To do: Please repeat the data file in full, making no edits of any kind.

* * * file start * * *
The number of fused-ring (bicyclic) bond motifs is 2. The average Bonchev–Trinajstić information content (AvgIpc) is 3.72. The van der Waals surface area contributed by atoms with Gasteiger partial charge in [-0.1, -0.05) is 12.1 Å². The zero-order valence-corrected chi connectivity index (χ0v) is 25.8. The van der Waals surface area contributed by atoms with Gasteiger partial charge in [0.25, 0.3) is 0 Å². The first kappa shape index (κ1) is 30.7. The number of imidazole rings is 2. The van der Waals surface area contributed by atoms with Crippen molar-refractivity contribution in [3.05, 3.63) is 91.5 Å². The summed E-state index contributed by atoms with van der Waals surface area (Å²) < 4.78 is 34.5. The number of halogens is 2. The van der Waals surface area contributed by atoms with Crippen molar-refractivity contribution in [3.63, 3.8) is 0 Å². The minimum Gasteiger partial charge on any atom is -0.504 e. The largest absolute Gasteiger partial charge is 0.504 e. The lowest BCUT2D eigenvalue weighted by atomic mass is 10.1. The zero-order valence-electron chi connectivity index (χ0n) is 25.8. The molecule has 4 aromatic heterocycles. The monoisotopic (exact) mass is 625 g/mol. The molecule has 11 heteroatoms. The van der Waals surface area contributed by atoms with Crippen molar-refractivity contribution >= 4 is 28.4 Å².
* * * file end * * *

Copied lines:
The number of fused-ring (bicyclic) bond motifs is 2. The average Bonchev–Trinajstić information content (AvgIpc) is 3.72. The van der Waals surface area contributed by atoms with Gasteiger partial charge in [-0.1, -0.05) is 12.1 Å². The zero-order valence-corrected chi connectivity index (χ0v) is 25.8. The van der Waals surface area contributed by atoms with Gasteiger partial charge in [0.25, 0.3) is 0 Å². The first kappa shape index (κ1) is 30.7. The number of imidazole rings is 2. The van der Waals surface area contributed by atoms with Crippen molar-refractivity contribution in [3.05, 3.63) is 91.5 Å². The summed E-state index contributed by atoms with van der Waals surface area (Å²) < 4.78 is 34.5. The number of halogens is 2. The van der Waals surface area contributed by atoms with Crippen molar-refractivity contribution in [3.63, 3.8) is 0 Å². The minimum Gasteiger partial charge on any atom is -0.504 e. The largest absolute Gasteiger partial charge is 0.504 e. The lowest BCUT2D eigenvalue weighted by atomic mass is 10.1. The zero-order valence-electron chi connectivity index (χ0n) is 25.8. The molecule has 4 aromatic heterocycles. The monoisotopic (exact) mass is 625 g/mol. The molecule has 11 heteroatoms. The van der Waals surface area contributed by atoms with Crippen molar-refractivity contribution >= 4 is 28.4 Å².